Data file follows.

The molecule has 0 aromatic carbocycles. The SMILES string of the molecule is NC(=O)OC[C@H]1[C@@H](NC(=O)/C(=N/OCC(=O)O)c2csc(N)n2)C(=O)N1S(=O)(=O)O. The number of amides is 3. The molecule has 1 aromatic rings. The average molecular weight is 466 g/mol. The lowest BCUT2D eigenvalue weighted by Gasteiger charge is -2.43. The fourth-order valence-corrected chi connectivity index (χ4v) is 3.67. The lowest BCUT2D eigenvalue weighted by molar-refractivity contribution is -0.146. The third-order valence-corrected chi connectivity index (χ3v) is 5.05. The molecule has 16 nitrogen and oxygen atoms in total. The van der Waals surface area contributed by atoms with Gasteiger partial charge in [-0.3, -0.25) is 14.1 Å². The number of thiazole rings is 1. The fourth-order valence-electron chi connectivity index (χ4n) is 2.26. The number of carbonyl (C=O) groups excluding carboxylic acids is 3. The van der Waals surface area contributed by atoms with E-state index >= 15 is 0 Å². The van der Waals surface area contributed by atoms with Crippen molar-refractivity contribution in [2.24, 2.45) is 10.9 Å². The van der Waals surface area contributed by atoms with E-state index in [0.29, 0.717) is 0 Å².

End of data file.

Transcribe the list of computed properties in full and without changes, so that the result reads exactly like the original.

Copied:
The molecule has 0 aromatic carbocycles. The SMILES string of the molecule is NC(=O)OC[C@H]1[C@@H](NC(=O)/C(=N/OCC(=O)O)c2csc(N)n2)C(=O)N1S(=O)(=O)O. The number of amides is 3. The molecule has 1 aromatic rings. The average molecular weight is 466 g/mol. The lowest BCUT2D eigenvalue weighted by Gasteiger charge is -2.43. The fourth-order valence-corrected chi connectivity index (χ4v) is 3.67. The lowest BCUT2D eigenvalue weighted by molar-refractivity contribution is -0.146. The third-order valence-corrected chi connectivity index (χ3v) is 5.05. The molecule has 16 nitrogen and oxygen atoms in total. The van der Waals surface area contributed by atoms with Gasteiger partial charge in [-0.3, -0.25) is 14.1 Å². The number of thiazole rings is 1. The fourth-order valence-electron chi connectivity index (χ4n) is 2.26. The number of carbonyl (C=O) groups excluding carboxylic acids is 3. The van der Waals surface area contributed by atoms with E-state index >= 15 is 0 Å². The van der Waals surface area contributed by atoms with Crippen molar-refractivity contribution in [2.24, 2.45) is 10.9 Å². The van der Waals surface area contributed by atoms with E-state index in [0.29, 0.717) is 0 Å².